A major problem for the planet is that the rising cost of oil and natural gas is prompting a switch to coal, particularly in India and China. Coal is inexpensive and plentiful but highly polluting, and its increasing use is contributing to the accelerating growth in emissions of carbon dioxide. But Noël, of the foreign relations council, said the rising cost of fossil fuels should be a cause for optimism, because they would be the main factor driving large-scale investments.

"It's not primarily a global agreement between heads of state that will make technologies like nuclear power or like carbon capture reach take off," Noël said. "It's primarily expectations about energy prices," he said.

The IEA recommended taking measures now that would ensure that carbon emissions were down to at least present-day levels by mid-century by using technologies that already exist, including steps for improving energy efficiency and reducing emissions from power generation. Such measures would cost $17 trillion between now and 2050, or 0.4 percent of global output, costing about $400 billion a year.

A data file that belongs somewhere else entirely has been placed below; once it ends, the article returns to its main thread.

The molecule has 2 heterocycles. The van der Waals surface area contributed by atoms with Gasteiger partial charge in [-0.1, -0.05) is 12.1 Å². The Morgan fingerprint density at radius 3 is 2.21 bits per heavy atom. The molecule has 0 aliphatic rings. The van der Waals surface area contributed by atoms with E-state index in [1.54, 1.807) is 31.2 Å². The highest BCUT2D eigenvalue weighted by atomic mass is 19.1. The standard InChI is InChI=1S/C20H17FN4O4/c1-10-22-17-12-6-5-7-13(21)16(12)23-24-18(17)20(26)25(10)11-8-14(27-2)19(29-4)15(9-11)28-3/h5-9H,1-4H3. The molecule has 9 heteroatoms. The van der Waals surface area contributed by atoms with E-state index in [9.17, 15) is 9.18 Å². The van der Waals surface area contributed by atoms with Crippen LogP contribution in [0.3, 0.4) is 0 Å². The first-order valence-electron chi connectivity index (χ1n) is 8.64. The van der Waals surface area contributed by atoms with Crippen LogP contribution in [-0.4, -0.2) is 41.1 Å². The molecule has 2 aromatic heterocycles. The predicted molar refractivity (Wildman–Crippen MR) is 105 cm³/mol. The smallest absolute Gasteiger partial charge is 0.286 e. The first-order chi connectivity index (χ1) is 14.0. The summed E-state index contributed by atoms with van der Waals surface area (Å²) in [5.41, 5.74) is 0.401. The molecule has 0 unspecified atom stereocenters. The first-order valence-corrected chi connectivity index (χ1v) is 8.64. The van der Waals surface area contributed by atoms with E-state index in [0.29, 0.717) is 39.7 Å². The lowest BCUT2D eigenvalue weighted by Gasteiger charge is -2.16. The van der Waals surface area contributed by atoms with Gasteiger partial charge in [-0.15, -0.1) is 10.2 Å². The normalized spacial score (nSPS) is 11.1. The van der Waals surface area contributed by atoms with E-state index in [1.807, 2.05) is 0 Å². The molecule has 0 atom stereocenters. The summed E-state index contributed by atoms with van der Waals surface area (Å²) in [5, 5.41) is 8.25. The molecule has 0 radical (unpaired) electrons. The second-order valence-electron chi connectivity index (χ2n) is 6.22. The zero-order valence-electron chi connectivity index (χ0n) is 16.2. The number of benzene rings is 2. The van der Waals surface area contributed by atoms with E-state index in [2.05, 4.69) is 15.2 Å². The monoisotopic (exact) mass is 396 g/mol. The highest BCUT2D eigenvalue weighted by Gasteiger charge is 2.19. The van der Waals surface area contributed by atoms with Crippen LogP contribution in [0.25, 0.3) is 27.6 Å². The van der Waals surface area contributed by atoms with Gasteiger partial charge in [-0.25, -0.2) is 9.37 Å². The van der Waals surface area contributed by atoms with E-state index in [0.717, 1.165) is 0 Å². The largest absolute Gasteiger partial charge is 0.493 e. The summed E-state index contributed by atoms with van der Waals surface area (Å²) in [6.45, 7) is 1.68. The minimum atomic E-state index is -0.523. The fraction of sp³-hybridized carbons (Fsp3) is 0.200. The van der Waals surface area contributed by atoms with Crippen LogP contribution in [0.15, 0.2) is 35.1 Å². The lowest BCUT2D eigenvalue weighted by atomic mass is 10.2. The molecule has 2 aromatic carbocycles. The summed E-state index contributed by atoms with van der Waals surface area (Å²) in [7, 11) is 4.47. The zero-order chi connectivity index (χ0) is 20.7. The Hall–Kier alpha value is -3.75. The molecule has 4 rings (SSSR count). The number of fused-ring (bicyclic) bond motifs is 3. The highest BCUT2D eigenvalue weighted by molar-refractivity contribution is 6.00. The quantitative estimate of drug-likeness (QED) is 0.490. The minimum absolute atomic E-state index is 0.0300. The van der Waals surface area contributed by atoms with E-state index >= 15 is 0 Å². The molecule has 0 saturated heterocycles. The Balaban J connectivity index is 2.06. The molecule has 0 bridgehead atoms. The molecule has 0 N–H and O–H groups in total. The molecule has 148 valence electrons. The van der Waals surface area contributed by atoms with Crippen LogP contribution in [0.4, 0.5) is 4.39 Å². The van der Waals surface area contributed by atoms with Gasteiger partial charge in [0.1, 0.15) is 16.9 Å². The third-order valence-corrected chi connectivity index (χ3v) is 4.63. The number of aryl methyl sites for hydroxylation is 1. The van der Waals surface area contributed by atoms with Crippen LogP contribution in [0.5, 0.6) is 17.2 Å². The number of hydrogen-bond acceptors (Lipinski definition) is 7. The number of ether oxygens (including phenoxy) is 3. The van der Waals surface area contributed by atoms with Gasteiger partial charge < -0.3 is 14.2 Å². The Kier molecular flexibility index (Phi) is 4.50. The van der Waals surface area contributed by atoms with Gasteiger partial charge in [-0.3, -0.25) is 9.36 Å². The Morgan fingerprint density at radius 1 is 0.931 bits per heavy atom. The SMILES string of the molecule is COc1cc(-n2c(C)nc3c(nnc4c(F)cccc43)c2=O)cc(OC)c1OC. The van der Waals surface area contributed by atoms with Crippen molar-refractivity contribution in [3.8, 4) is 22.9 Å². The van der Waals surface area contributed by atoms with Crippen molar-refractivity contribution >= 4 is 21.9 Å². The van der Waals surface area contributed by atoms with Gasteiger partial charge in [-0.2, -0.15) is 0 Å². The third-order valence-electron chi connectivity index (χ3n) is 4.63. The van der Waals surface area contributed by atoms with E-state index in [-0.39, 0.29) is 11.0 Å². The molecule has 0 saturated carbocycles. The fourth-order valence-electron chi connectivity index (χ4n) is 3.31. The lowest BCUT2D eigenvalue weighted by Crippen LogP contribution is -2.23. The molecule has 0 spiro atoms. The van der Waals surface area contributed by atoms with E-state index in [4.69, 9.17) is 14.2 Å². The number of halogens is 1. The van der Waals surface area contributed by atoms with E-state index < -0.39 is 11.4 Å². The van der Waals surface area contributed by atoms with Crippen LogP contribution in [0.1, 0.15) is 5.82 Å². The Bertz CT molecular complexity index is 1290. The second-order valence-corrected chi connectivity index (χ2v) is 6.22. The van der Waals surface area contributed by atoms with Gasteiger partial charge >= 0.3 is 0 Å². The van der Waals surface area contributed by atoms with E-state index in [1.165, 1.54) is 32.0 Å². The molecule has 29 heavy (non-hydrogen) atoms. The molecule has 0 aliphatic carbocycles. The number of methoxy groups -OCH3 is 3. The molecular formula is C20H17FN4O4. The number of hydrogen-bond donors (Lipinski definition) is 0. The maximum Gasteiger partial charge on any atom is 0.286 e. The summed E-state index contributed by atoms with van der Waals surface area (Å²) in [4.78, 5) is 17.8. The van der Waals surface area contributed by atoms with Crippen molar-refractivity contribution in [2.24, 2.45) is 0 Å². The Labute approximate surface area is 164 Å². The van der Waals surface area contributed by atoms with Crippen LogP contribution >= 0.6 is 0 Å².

The agency also mapped out a second, more ambitious plan aimed at reducing emissions to half their current levels by mid-century by emphasizing technologies and strategies for "weaning the world off oil." The agency estimated the cost of that process at $45 trillion, or 1.1 percent of annual global output, over the period to 2050. Investments of $100 billion to $200 billion would be needed each year over the next 10 years, rising to $1 trillion to $2 trillion each year in the coming decades.